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Beloved Lower Manhattan Sculpture Garden Defends Itself as City Demands Total Removal

Advocates of the Elizabeth Street Garden say the City is pitting community gardens against affordable housing.

An October 28th rally to save the Elizabeth Street Garden (all images courtesy of Elizabeth Street Garden)

Last week, Little Italy’s beloved sculpture park, the Elizabeth Street Garden (ESG), received notice from the NYC Department of Housing Preservation and Development (HPD) that it must uproot each of its sculptures for soil testing. This Sunday, October 28, local activists, business owners, politicians, and supporters gathered for a rally of over 350 people to oppose the order, which they say would permanently ruin the greenery.

While HPD asserts the tests do not necessitate a permanent closure, Joseph Reiver, ESG’s Executive Director, questions their tactics as a power play in the City’s plan to build a housing complex in its place. The City has proposed bulldozing the garden to build an affordable housing complex for seniors called Haven Green, developed by Pennrose Properties and Habitat for Humanity NYC. The seven-story building will have a luxury ground floor of retail shops and discounted office space reserved for Habitat NYC.

A representative of the NYC Department of Housing Preservation and Development told Hyperallergic:

This city is in the midst of an affordability crisis, with the number-one issue being a lack of affordable housing for New Yorkers. We have worked diligently to strike a balance between the dire need for low-cost housing for seniors with maintaining New York’s vibrant open spaces, which is why the site is keeping some public space for the community while also creating affordable housing for the seniors who need it most.

ESG advocates have suggested an alternate location on Hudson Street which could accommodate a space nearly five times the size without destroying a garden, but NYC officials have dismissed the idea.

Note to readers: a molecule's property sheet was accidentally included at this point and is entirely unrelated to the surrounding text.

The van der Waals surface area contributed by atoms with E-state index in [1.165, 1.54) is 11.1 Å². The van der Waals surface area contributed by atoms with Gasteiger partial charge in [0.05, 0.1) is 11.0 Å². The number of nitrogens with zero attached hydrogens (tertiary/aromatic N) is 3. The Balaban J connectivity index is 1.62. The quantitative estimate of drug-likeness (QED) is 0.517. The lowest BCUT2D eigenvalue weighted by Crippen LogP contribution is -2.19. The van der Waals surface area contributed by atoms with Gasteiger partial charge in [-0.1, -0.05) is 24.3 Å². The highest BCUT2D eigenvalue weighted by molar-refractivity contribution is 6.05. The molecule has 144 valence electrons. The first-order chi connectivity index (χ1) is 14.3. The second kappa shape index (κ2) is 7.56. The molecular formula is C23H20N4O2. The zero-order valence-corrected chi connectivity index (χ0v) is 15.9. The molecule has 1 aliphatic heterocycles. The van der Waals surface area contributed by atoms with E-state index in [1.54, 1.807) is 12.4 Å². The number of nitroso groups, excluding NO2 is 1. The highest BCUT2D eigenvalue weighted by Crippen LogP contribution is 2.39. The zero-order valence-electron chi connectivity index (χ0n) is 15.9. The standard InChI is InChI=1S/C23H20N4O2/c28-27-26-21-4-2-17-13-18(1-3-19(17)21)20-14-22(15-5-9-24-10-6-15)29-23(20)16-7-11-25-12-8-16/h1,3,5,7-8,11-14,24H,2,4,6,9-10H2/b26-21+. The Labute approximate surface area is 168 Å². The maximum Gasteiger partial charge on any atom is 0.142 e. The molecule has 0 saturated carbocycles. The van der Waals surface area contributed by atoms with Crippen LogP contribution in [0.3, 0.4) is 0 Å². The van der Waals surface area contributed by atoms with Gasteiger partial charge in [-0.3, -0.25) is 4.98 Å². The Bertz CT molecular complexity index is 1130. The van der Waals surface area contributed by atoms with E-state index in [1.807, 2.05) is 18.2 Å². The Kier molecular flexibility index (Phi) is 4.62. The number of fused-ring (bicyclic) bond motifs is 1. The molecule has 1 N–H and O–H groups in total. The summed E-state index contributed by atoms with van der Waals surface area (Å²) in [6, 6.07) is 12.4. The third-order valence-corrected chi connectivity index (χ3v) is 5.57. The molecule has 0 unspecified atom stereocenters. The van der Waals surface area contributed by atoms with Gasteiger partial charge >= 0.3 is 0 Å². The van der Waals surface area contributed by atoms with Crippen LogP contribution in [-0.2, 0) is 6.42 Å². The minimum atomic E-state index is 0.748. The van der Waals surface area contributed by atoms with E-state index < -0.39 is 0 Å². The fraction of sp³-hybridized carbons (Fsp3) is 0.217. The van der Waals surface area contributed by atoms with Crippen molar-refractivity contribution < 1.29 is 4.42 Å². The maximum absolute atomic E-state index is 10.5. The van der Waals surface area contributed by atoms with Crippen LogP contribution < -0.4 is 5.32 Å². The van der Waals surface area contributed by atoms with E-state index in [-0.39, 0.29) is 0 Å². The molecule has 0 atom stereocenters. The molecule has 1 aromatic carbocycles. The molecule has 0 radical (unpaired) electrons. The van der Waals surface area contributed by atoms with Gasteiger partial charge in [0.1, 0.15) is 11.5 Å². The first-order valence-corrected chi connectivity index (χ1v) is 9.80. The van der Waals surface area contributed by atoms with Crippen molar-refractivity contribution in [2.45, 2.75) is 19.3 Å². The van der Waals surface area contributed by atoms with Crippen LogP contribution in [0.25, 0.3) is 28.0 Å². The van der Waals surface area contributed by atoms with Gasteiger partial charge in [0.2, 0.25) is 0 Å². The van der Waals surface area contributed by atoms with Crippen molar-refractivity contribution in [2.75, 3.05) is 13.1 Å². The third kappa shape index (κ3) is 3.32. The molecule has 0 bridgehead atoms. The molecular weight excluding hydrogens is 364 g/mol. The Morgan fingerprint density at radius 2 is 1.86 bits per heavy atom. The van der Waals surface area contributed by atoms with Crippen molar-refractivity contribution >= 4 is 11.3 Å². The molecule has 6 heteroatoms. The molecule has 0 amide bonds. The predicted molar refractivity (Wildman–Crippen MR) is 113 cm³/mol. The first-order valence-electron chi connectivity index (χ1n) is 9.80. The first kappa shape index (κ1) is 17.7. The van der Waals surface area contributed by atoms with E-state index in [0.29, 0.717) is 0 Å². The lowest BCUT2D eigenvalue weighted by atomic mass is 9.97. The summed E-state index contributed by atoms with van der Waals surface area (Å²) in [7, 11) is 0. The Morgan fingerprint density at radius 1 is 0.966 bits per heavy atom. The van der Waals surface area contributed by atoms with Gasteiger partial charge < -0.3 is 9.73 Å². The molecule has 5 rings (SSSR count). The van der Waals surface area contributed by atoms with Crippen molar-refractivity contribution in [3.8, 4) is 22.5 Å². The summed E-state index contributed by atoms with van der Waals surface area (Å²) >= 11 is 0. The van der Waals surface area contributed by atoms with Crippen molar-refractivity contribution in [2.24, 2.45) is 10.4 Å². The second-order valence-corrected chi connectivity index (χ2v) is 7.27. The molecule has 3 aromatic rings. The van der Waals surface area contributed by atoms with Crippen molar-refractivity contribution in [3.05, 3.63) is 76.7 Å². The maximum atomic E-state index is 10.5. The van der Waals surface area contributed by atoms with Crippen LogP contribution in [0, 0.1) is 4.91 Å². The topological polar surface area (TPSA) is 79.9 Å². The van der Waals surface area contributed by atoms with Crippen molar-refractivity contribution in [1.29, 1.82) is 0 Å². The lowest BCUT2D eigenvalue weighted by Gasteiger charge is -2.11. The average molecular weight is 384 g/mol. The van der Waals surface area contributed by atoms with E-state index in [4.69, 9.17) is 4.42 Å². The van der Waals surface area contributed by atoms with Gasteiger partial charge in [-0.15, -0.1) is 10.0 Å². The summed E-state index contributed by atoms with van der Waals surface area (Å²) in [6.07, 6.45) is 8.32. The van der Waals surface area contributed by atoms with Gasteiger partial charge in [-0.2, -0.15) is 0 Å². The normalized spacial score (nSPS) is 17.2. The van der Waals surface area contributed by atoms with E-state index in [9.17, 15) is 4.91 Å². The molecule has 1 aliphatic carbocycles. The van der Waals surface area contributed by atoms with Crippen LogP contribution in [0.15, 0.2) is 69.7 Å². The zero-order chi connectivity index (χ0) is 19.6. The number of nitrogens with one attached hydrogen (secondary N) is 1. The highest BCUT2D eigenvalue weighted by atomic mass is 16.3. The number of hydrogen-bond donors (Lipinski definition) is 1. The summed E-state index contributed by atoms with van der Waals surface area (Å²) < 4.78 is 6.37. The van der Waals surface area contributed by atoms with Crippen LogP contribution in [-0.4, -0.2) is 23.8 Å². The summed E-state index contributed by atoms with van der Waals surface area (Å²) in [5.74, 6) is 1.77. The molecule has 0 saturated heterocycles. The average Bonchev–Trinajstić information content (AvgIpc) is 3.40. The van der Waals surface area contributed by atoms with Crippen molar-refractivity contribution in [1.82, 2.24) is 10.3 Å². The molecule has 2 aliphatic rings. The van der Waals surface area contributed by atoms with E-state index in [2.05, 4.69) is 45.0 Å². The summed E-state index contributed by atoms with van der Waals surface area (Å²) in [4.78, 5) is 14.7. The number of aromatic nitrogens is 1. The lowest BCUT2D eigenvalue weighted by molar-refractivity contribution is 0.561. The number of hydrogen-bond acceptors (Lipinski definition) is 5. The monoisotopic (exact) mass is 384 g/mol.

“HPD, [Councilmember] Margaret Chin, and [Mayor Bill] de Blasio are not listening to the community,” Reiver told Hyperallergic over the phone.

Over 350 people gathered in the Elizabeth Street Garden to defend the garden

While they say the removal is a temporary measure as part of the decision-making process, Reiver says, “Removing the statues would destroy the garden. And they’re very aware of that.” He says ESG is one of many community organizations “in the fight for green space.” Just last week, the Mandela Garden in Harlem was bulldozed one day after HPD’s lawyers, Chris Rio and Amy McCamphill, ensured them otherwise.

“The City should not be pitting community gardens against affordable housing, we need our gardens just as much. This is a city-wide issue. We stand with you,” a leader of the Mandela Garden said at the rally. He was one of 13 speakers at the two-hour-long event, including NYS Senator Brian Kavanagh and Ray Figueroa, president of NYC Community Gardens.

“We need spaces like this. This choice that the city government is asking people to make is a false choice,” Kavanagh said.

Reiver told Hyperallergic one local restaurant-owner, Frankie DeCarlo, said at the rally that if ESG was forced to close, he would relocate his business. Reiver believes he is one of many local small business owners who would take such action in defense of the beloved garden.

The plot on which the sculptures stand is city-owned, but the collection of statuaries belong to Allan Reiver, who has lived on Elizabeth Street since 1989. He has held a lease on the plot since 1991, when he cleaned up mounds of garbage to beautify the neighborhood.

The ESG has launched a petition with over 8,000 signatures as part of their plan to pursue legal action against the City and a letter-writing campaign to reach Habitat For Humanity representatives.

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